HUNTINGTON  The building at 517 9th St. in Huntington seems to reinvent itself continually.

Over the years it has been called the Robson Prichard Building, the Chafin Building, the Guaranty Bank Building and the First Sentry Bank Building. For a while, it housed the downtown branch of Fifth Third Bank.

It will soon be known as the United Bank Building following the announcement of a 10-year lease that includes the renaming of the building.

"We are relocating our Westmoreland branch to the first-floor lobby area of this beautiful historic building in downtown Huntington," said Andrew Dawson, the Huntington market president for United Bank. "We will have around 25 employees working at this new location."

Dawson said the new downtown Huntington branch will open Sept. 3.

"United Bank has always wanted to have a downtown presence," Dawson explained. "So when the opportunity was presented to us by one of our board members, Gary White, the decision was made to do it."

Allison Scott, marketing specialist for United Bank, said the bank is a subsidiary of United Bankshares Inc., the largest publicly traded company headquartered in West Virginia with 139 full-service banking locations and 17 loan origination offices throughout West Virginia, Virginia, Washington, D.C., Maryland, North Carolina, South Carolina, Ohio and Pennsylvania.

The bank originated from a small bank in Parkersburg, West Virginia, in 1839, according to Scott.

"We have grown from that single bank office in Parkersburg to a $19 billion company," she said.

Dawson said United Bank is the right-sized bank for any banking customer.

"We are big enough to handle large transactions of massive companies to small transactions for the everyday banking customer," he said. "When you call any of our bank branches, you will be able to speak to someone local."

Scott added that the bank and its employees are committed to community service and outreach programs that help those in need.

"We have worked with lots of local nonprofit organizations, made many donations and our employees also do volunteer community service as well," she said. "This is also a part of who and what United Bank is all about. We are really excited to now be part of the continued revitalization of downtown Huntington and the surrounding communities."

The hours of operation of the new branch will be from 9 a.m. to 4 p.m. Monday through Thursday, from 9 a.m. to 5 p.m. Friday and closed on Saturday and Sunday for the lobby. The drive-through will be open from 7:30 a.m. to 6 p.m. Monday through Friday, from 7:30 a.m. to noon on Saturday and closed on Sunday.

For more information about the new branch, visit or call 304-781-2379.

Building's history

Just as the building's name has continued to change over the past century, so have its occupants.

The stately structure is one of the tallest buildings in downtown Huntington at 151 feet.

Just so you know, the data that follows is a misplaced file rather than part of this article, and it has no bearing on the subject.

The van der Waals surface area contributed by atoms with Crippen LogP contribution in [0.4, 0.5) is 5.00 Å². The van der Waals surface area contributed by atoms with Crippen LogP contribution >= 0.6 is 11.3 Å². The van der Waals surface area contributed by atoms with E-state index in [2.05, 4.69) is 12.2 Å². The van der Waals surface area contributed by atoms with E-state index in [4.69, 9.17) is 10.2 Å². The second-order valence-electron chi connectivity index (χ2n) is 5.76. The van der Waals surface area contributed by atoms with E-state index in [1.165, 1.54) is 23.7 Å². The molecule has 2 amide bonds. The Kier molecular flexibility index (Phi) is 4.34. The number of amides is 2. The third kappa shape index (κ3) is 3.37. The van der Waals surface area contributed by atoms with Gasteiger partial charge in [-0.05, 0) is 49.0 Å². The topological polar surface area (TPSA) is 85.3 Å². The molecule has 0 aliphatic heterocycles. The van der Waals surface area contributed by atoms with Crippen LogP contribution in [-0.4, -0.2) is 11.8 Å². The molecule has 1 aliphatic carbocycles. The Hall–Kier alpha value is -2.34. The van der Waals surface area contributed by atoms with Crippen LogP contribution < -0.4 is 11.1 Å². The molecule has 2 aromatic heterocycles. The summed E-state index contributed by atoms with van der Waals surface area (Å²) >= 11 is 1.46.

Now owned by Huntington businessman John Hankins, the building was constructed in 1909 as the Robson Prichard Building. It has 10 stories of office space and has a penthouse suite on the roof, Hankins said.

It was famous in the 1920s because it was the headquarters of Island Creek Coal Co., Hankins said. It also at one point housed Lumberman's Insurance Co. Some early photographs of the building show letters spelling out the business's name in the windows - one letter per window, Hankins said.

After Island Creek scaled down, it rented space to Ensign Electric Co., which actually had a manufacturing operation up there, Hankins said.

In the 1950s, the building was sold to the C&O Railway, Hankins said.

"They took over the building and moved their entire engineering department from Richmond, Virginia, to Huntington," he added.

From 1957 to 1977, the Chafin Building, as it was called then, was owned by the C&O Railway. In the lobby was Stonewall Jackson Life Insurance Co., another famous company founded in Huntington that went bankrupt, Hankins said.

In 1977, C&O sold the Chafin Building to Stanley Prizer, a famous trial lawyer in West Virginia, and a partner of his.

"They had it from 1977 to 1997, and I bought it in 1997," Hankins said.

After Hankins bought the building, he was approached by Sterling Hall, the grandson of Sterling Diddle, who wanted to form a new bank and had obtained the right to use the name Guaranty Bank and Trust Co. even though this new bank was completely unrelated to the first Guaranty Bank. So Hankins renamed the building after Guaranty Bank.

Then another name change was in the works after Guaranty Bank merged with First Sentry in September 2009 and became First Sentry Bank, which closed its office in the building in 2016.

Now the building will be named the United Bank Building.

Hankins continues to renovate the historic landmark and said there is additional office space available.

"Anyone with interest can call me at 304-544-4800," he said.

Follow reporter Fred Pace at and via Twitter @FredPaceHD.


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